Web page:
Last night my wife got her car stuck in the driveway in the freshly fallen snow. She managed to get out of the car and trudge through about a foot of snow up the driveway into our house.
When she told me what had happened, I immediately rose (with manly manners) and said, “I’ll go out and drive the car up the driveway into the garage. — No problem!” With all the bravado I could muster I slipped on my tennis shoes along with a hooded sweatshirt and went out the front door.
Immediately my tennis shoes filled with snow from the deep snow drift that covered our sidewalk. Undeterred from the melting water in my shoes, I high-stepped my way to the driveway, only to notice that my wife’s car had been left very close to the side of the driveway very near a five foot pile of snow. “Boy” I thought. “She must have barely been able to slip out of the car.” I also started to wonder, “How I will be able to get between the car and that huge snow pile and still get in the door!”
Aware that neighbors were now watching my progress from the safety of their living room windows, I realized that my pride was at risk. “I would get in that car and I would gloriously drive it to the safety of our double garage (a mere 30 feet away).”
Pointing my right foot east and my left foot west, I edged my way alongside the car on the 6 inch ice covered gap between the two. Working my body into an entry position I reached with my left arm to the driver’s door. I felt both my feet slip slowly towards – then under the car. At the same time I fell backwards into the freshly piled bank of snow, sinking deeply in the welcome embrace of the wet and cold snow. It didn’t take me long to realize that:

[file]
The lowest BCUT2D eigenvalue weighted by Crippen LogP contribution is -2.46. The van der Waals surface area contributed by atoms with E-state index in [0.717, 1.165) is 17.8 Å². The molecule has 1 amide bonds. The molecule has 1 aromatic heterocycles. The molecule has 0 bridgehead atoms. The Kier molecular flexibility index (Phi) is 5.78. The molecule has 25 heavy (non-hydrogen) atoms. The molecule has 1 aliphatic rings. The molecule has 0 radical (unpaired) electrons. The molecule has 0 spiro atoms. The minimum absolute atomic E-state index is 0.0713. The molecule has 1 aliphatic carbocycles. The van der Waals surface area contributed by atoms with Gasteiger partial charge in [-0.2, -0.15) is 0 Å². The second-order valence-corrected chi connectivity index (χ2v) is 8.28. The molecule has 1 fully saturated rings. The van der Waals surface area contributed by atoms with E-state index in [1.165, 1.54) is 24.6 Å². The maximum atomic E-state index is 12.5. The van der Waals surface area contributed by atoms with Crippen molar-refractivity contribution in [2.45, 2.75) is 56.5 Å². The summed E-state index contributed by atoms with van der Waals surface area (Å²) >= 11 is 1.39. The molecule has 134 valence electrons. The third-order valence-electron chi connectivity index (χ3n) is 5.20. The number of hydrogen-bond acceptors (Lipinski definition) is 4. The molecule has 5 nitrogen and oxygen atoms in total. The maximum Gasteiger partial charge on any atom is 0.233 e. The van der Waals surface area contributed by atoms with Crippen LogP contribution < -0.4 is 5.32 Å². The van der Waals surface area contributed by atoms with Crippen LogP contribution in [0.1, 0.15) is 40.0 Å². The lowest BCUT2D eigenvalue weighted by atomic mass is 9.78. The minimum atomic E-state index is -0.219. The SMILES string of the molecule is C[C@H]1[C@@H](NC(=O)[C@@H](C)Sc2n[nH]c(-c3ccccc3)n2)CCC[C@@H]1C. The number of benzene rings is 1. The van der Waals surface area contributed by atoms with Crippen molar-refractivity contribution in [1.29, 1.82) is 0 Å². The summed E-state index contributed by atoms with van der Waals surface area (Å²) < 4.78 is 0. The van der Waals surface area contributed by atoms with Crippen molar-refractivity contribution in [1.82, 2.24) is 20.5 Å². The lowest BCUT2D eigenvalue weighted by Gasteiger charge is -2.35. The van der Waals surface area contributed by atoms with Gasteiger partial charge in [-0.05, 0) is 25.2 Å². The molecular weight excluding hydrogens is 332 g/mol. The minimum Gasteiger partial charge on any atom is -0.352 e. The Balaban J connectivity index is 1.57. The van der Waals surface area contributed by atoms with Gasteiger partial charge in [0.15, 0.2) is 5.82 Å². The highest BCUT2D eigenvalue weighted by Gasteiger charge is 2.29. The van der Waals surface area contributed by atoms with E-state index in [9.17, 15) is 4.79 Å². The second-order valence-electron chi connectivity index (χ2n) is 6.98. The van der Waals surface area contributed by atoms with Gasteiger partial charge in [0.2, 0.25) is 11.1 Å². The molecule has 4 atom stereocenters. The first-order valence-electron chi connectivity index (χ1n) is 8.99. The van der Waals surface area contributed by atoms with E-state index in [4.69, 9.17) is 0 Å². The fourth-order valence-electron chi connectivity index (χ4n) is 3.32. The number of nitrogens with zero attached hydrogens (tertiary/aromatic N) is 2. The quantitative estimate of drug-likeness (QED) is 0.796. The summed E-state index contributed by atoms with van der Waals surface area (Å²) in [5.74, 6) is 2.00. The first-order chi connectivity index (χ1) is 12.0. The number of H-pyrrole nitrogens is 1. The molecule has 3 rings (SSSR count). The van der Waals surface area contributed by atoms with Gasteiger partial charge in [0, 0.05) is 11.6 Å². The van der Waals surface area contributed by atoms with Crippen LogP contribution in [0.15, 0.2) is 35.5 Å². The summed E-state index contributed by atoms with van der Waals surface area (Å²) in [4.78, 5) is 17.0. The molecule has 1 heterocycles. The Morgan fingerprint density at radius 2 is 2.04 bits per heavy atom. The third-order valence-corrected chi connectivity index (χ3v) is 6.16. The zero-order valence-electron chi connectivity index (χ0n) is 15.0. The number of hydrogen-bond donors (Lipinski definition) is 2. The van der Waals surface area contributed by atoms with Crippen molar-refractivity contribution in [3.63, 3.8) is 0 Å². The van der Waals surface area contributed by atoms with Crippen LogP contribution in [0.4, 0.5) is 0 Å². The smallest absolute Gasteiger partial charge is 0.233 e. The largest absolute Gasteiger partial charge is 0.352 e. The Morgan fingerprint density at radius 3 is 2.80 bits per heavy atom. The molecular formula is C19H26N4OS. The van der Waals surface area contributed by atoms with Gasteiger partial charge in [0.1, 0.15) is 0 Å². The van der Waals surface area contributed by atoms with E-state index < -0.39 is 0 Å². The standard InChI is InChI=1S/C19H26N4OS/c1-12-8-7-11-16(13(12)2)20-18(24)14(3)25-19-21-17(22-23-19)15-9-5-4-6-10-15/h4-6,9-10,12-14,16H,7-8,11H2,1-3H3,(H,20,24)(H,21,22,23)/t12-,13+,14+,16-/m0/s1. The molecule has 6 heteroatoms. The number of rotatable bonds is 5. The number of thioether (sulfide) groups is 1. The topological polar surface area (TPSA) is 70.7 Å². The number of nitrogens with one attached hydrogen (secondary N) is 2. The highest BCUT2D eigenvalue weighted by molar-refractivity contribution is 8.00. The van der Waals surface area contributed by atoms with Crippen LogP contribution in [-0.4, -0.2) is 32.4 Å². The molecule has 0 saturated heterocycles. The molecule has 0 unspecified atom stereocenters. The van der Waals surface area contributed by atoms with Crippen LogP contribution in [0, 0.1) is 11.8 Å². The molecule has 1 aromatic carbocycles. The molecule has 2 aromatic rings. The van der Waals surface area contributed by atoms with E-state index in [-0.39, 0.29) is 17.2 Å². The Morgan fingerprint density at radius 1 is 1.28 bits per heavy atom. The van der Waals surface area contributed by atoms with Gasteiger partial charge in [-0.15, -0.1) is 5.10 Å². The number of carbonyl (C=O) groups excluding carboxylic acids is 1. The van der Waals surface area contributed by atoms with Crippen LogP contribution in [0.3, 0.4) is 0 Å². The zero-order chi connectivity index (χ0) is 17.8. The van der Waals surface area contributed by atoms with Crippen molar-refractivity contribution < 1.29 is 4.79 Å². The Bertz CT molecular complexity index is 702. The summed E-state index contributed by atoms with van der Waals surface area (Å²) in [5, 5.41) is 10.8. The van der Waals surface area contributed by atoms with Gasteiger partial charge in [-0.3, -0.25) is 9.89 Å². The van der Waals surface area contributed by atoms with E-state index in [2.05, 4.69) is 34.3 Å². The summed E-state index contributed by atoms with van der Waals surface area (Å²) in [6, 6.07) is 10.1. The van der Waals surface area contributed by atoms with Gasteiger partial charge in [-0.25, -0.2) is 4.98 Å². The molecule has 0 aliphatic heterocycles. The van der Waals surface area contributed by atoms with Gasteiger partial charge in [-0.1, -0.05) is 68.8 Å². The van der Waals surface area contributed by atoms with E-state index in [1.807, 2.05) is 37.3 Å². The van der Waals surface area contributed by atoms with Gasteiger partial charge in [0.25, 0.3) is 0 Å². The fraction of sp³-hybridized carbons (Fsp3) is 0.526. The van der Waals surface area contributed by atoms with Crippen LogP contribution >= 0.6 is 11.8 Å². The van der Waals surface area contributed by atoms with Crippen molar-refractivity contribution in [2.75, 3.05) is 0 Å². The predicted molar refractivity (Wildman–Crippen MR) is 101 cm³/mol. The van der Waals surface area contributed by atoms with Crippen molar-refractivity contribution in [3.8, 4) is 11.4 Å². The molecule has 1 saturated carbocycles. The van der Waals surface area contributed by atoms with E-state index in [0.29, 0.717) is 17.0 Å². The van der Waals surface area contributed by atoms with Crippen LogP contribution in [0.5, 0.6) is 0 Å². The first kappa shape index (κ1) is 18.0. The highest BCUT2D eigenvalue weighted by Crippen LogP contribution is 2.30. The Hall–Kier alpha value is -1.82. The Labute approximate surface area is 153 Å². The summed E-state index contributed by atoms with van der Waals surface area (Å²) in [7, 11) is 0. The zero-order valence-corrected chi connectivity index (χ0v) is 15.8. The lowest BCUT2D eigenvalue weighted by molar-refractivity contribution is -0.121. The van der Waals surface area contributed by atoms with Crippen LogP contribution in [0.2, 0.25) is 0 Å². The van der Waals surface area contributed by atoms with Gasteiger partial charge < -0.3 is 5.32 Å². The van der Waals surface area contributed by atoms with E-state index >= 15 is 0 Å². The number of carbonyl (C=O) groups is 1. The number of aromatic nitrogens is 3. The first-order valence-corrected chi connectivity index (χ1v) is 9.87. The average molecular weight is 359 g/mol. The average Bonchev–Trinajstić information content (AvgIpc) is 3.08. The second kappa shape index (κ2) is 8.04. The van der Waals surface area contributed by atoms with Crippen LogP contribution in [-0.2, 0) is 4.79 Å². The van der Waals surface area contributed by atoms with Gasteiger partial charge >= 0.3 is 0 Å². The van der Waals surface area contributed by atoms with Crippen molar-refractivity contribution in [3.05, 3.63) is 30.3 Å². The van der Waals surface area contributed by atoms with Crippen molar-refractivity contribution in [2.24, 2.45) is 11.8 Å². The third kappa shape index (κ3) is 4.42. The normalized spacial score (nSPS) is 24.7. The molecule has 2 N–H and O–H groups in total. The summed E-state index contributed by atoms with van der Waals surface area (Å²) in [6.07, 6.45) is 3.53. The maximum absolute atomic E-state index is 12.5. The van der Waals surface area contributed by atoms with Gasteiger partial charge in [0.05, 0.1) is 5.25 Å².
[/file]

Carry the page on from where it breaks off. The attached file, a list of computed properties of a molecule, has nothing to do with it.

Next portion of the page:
1) I was trapped in the snow unable to get up.
2) The snow had slipped under my sweat shirt and was now melting in the small of my back and
3) Chances were very good my neighbors were preparing a “YouTube” video for upload to the Net.
As the blood found its way back into my brain, I worked on a plan to get up and out. The snow had me firmly imprisoned by the walls of the snow drift and my wife’s car, not allowing me to turn left or right. I was also unable to place my arms behind me (because of the deep snow) to help lift myself up. My only chance was to grab the door handles of the car and pull myself out of this predicament. With the resolve born of desperation, I grabbed both car handles and pulled as hard as I could – only to have the doors swing open above me, further pinning me to the snow.
As I paused there, considering if & when the spring thaw would arrive and save me, one of my neighbors ambled across the street and said, “Are you gonna get up?”
With humiliation creeping ever nearer, I made one last effort to crawl out backward, tunneling through the snow. Finally extricating myself from under the car, I nonchalantly brushed myself off. My neighbor said “Good! You got out.” and returned to clearing his own driveway.
Slowly I shuffled back up my driveway, through the snow covered sidewalk and finally staggered into my warm home, where I made myself some hot chocolate, all the while considering an early retirement and the overwhelming desire to permanently move south.